Company bosses who recklessly mismanage pension funds could face up to seven years in prison under plans being set out by work and pensions secretary Amber Rudd.
Plans put forward last year for a maximum sentence of two years have been toughened up after a public consultation.
Under the proposal, “wilful or reckless behaviour” relating to pension schemes will become a criminal offence and could lead to unlimited fines.
Ms Rudd says: “For too long, the reckless few playing fast and loose with people’s futures have got away scot-free. Acts of astonishing arrogance and abandon punished only with fines, barely denting bosses’ bank balances.
“Meanwhile, workers who have done the right thing and saved for retirement, confident their investments were safe, are left facing a leaner later life.
“That cannot be right, which is why, for the first time, we’re going to make wilful or reckless behaviour relating to pensions a criminal offence.”
The proposal comes after the BHS and Carillion pension scandals.
BHS, sold by Sir Philip Green for £1 in 2015, collapsed into administration in April 2016, leaving a £571 million pension fund deficit.
Sir Philip later agreed to pay £363 million to avoid action from The Pensions Regulator (TPR).
The government launched a consultation last summer as part of moves to increase the powers of TPR after outsourcing group Carillion fell into administration with a reported £587 million pension deficit.
Frank Field MP, chair of the work and pensions committee, says that the secretary of state “deserves huge credit for stepping in to sort this so early in her tenure, where others have so long failed to act”.
He is calling for the new law to be applied retrospectively.
He says: “Most people would be aghast to hear that this law doesn’t already exist. How could it ever have been legal for company bosses to recklessly or wilfully risk their workers’ pensions?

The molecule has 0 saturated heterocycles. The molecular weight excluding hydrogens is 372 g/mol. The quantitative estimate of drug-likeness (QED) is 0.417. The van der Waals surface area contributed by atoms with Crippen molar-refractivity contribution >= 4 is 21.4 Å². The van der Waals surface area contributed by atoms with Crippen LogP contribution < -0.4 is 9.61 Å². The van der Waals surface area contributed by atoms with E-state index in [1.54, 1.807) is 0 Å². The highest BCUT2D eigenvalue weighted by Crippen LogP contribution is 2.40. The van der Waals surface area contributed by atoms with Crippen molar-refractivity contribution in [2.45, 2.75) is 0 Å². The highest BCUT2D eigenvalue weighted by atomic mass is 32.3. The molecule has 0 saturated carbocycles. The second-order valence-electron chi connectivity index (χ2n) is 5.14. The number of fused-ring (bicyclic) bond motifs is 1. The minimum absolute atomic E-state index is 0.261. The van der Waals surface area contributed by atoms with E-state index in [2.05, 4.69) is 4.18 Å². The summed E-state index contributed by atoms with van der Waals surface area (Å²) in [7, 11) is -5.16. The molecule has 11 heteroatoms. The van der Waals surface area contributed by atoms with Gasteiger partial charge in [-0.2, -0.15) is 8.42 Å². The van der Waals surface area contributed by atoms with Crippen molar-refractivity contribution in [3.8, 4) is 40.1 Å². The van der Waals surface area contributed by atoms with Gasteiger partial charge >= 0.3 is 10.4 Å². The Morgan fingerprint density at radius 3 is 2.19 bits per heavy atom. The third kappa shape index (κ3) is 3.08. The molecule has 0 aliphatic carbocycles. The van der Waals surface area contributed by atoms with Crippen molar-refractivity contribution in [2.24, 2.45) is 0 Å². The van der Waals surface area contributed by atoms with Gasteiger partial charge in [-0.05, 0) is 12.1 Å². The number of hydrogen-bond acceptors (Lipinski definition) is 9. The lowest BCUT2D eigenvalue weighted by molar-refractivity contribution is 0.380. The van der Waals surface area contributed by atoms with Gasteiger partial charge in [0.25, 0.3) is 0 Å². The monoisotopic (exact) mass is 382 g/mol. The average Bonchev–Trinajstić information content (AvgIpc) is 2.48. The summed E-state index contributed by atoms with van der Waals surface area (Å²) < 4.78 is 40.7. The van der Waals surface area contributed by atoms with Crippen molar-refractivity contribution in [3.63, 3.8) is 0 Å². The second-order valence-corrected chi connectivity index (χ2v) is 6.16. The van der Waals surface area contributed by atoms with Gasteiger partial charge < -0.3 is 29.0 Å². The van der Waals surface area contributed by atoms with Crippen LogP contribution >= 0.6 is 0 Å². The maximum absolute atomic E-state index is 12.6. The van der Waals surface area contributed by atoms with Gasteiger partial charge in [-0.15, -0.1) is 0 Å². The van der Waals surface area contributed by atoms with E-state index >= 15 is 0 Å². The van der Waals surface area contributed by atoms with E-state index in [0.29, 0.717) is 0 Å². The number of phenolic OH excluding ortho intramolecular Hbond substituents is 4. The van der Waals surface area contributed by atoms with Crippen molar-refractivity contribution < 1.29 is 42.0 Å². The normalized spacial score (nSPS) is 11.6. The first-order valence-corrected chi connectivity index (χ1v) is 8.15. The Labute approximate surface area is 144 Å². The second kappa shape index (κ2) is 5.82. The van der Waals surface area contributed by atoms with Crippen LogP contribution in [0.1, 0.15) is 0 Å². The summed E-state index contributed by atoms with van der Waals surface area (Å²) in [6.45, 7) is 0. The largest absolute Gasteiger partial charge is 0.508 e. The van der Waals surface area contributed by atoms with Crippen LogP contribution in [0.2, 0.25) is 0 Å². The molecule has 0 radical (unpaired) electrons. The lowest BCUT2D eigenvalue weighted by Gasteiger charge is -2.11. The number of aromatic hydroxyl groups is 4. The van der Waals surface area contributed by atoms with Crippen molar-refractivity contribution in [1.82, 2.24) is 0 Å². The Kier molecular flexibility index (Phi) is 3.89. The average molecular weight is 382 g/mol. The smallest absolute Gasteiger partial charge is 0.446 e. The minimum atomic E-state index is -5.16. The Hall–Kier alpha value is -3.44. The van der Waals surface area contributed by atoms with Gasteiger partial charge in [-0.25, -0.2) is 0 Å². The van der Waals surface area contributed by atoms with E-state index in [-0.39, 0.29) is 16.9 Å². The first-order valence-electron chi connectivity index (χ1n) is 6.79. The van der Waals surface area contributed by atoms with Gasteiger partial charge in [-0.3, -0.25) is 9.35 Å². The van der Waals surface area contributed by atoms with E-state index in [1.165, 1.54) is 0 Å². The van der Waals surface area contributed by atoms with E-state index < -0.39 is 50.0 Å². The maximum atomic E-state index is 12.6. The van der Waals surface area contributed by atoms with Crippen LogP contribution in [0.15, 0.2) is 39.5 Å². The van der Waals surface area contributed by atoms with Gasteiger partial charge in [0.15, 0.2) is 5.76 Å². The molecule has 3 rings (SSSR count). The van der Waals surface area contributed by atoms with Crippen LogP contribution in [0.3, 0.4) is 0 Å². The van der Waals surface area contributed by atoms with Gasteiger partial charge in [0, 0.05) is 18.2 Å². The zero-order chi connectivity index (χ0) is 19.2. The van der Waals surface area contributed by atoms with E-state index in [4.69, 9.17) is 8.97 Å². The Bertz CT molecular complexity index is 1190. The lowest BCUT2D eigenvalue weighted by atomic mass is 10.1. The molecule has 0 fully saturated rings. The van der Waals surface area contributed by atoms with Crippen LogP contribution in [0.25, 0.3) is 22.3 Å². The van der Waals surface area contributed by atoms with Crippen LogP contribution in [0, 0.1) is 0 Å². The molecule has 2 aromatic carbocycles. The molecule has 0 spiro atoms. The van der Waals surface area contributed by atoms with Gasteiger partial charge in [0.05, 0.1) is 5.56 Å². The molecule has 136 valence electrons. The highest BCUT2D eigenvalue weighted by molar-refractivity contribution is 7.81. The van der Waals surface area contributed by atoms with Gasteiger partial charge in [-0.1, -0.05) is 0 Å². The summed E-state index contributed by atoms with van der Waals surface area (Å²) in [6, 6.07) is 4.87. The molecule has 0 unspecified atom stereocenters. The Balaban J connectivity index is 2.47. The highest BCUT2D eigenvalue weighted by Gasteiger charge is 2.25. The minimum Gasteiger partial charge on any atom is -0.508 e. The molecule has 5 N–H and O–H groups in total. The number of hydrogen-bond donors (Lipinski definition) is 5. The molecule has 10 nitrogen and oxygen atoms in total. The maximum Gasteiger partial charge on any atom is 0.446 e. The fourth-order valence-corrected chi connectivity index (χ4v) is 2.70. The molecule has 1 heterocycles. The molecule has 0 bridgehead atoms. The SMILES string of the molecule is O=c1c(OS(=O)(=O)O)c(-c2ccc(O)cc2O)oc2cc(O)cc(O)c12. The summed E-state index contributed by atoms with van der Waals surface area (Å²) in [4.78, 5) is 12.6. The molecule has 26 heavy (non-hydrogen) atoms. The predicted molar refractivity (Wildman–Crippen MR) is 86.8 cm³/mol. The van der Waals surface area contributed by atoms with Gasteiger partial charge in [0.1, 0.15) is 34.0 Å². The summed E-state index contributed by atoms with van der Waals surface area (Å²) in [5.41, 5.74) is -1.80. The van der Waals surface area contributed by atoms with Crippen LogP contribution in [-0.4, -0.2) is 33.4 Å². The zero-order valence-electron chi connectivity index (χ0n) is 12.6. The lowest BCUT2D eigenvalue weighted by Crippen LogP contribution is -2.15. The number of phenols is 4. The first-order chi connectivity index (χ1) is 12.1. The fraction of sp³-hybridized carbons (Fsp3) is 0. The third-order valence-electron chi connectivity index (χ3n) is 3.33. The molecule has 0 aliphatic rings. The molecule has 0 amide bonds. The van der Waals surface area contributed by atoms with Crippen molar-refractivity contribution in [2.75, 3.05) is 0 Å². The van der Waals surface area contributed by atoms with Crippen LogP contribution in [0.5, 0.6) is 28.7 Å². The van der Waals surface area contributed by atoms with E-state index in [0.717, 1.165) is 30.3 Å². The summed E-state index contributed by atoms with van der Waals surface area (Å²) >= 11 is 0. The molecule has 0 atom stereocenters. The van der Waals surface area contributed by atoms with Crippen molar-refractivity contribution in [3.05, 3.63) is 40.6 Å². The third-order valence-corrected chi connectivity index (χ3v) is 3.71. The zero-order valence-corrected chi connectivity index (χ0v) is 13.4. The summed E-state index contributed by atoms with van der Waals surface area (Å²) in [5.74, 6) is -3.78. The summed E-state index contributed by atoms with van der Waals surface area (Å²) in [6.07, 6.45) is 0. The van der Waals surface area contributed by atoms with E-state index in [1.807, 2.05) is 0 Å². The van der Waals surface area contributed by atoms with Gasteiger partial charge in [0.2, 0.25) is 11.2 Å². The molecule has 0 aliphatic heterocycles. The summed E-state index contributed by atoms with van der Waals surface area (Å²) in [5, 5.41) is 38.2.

“Retrospection in the law is usually to be avoided, and for good reason. But the actions of greedy bosses like those at BHS and Carillion have torn apart thousands of people’s plans for the future. In such exceptional circumstances, shouldn’t the long arm of the law be able to reach into the past, to gain justice for those who lost so much?”
Tom McPhail, head of policy at Hargreaves Lansdown, welcomed the news and called for defined contribution (DC) pensions, which will not be subject to the new rules, to be included as well.
He says: “After all, if wilfully underfunding a defined benefit pension scheme becomes a criminal offence, why not defined contribution schemes, too? We know that typical contribution rates to these DC schemes aren’t sufficient to fund a decent retirement for many employees.
“We may also see an acceleration in the trend away from defined benefit schemes, with employers looking to get them funded to an adequate level, closed off and wound up. Company directors may ask themselves why they would want to live with this sword of Damocles hanging over them?”
However, Steve Webb, director of policy at Royal London, says that we are still years away from seeing the plans put into effect.
He says: “It will be very hard to prove that someone ‘recklessly’ underfunded their pension scheme, especially with the high level of proof needed to jail someone for up to seven years. There is a risk that those who failed to do all they could will get away scot-free.
“The issue with BHS was that the problems were not picked up and addressed much earlier in the process, rather than the lack of a strong penalty after the event. These new laws are more likely to generate headlines than to protect workers’ pensions.”
This article was originally written by our sister publication Moneywise.